The premise of this contemporary comedy/mystery/romance was promising, but I'm afraid I can't cheer for the implementation. I'm not surprised to see that author Jane Heller is a former book promoter. I have no doubt that she is skilled at recognizing and marketing good ideas. But her writing skills are unremarkable.
Deborah Peltz, a New York soap opera scriptwriter, has never gotten along with her older sister Sharon. Their most recent argument occurred two years ago, when Deborah criticized Sharon's choice in men (as Sharon was divorcing her third husband), and the two haven't spoken since. But now Deborah's mother Lenore insists that the feud be suspended for her 75th birthday party. Both Lenore and Sharon, a wedding planner, live in upscale Boca Raton, Florida, so Deborah has to fly in from New York. When they face each other, the two sisters are unable to keep their claws sheathed (Sharon's first words to Deborah are, "Your dress is lovely. I once had an old tablecloth just like it,") but when Lenore suffers a heart attack soon after the party, they realize their behavior must change. They swear a truce, even though they secretly still can't stand each other. Deborah moves to Florida to care for Lenore and reassess her plans and
The truce is tested when both Peltz sisters start making goo-goo eyes at Jeffrey Hirshon, their mother's cardiologist. But, determined to keep the peace, they agree to stay away from the seemingly perfect and available physician. Then Jeffrey confesses to Deborah that he is really interested in her -- and only her. Deborah wrestles with her conscience, but decides to throw caution to the wind and succumb to Jeffrey's charms, truce or no truce. However, when she arrives at his house, she finds Sharon, who has also been
told by the duplicitous doc that she is his only squeeze. Their ensuing argument is cut short when they find Jeffrey shot dead in his den. Of course they have just handed the police a perfect motive for murder: sisterly jealousy.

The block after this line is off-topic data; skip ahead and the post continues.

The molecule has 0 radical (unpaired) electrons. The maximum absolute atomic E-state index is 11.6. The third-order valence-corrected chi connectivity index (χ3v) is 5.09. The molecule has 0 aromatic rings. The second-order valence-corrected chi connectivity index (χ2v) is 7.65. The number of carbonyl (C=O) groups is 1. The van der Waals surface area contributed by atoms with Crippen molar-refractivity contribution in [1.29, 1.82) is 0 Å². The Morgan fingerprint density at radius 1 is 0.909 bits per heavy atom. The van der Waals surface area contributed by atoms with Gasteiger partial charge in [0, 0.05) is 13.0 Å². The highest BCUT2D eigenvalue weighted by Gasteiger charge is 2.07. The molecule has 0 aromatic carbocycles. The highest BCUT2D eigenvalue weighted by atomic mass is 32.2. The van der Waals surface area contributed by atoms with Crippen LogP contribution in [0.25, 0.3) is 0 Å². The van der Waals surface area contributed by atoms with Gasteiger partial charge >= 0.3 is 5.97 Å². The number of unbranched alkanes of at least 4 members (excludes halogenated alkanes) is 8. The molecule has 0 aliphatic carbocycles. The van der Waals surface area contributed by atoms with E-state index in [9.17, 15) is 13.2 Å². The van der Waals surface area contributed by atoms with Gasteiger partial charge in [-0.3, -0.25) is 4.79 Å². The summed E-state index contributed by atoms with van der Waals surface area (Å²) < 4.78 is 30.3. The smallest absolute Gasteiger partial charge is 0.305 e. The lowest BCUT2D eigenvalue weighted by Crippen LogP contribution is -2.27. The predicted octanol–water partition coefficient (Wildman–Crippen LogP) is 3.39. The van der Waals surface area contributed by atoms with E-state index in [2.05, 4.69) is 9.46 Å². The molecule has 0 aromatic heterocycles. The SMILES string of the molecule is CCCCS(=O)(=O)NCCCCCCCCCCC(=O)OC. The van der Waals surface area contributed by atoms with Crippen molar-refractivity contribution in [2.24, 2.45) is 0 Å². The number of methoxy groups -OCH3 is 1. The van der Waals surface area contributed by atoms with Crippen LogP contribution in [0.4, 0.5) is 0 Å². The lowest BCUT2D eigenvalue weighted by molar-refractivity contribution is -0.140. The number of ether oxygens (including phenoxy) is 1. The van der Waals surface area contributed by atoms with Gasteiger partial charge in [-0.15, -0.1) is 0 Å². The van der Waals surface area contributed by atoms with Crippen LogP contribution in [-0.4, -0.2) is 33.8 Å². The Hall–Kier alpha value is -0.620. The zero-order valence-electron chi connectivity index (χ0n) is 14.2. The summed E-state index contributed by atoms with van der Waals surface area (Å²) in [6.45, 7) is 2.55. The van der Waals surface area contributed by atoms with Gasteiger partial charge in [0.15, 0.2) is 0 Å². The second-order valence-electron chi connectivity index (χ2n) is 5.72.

Judging from the book's inside cover description, I thought the two sisters would join forces to solve the murder, gradually reconciling as they utilized their specific skills. Instead, while Sharon involves herself with her smarmy defense attorney, Deborah does solo sleuthing, and none too smoothly either. Fortunately, she has a head full of soap opera scripts, so she is already an expert on solving mysteries - as long as the real murderer has the same motivation and behavior as a soap opera character. She also has
help from her new "buddy" Ray, who has some very personal reasons for celebrating Jeffrey Hirshon's demise.
Deborah's tendency to use soap opera logic rather than real life logic is one of the few amusing aspects of the novel. Also, it's pleasant to see a strong relationship between a Jewish mother and daughter instead of a stereotypical dysfunctional one. However, my overall impression of the book is negative. The sister dynamic is woefully under-developed until the very end, and both sisters come off as self-centered bitches. I found it laughably implausible that the police detective in charge of the case would allow Deborah, a potential suspect, to help investigate the crime and even provide her with important information to flesh out her theories.
The worst strike against Sis Boom Bah is Jane Heller's drab, uninspired writing style, which negates most of the potential pleasure of the reading experience. Great idea, poor writing and poor characterizations add up to a below average read. If you want a good book about sisters, I'd suggest that you read Nora Roberts' Born in Fire/Ice/Shame trilogy, or Deborah Smith's When Venus Fell. Sis Boom Bah rates a fairly strong "Bah, humbug," from this reviewer.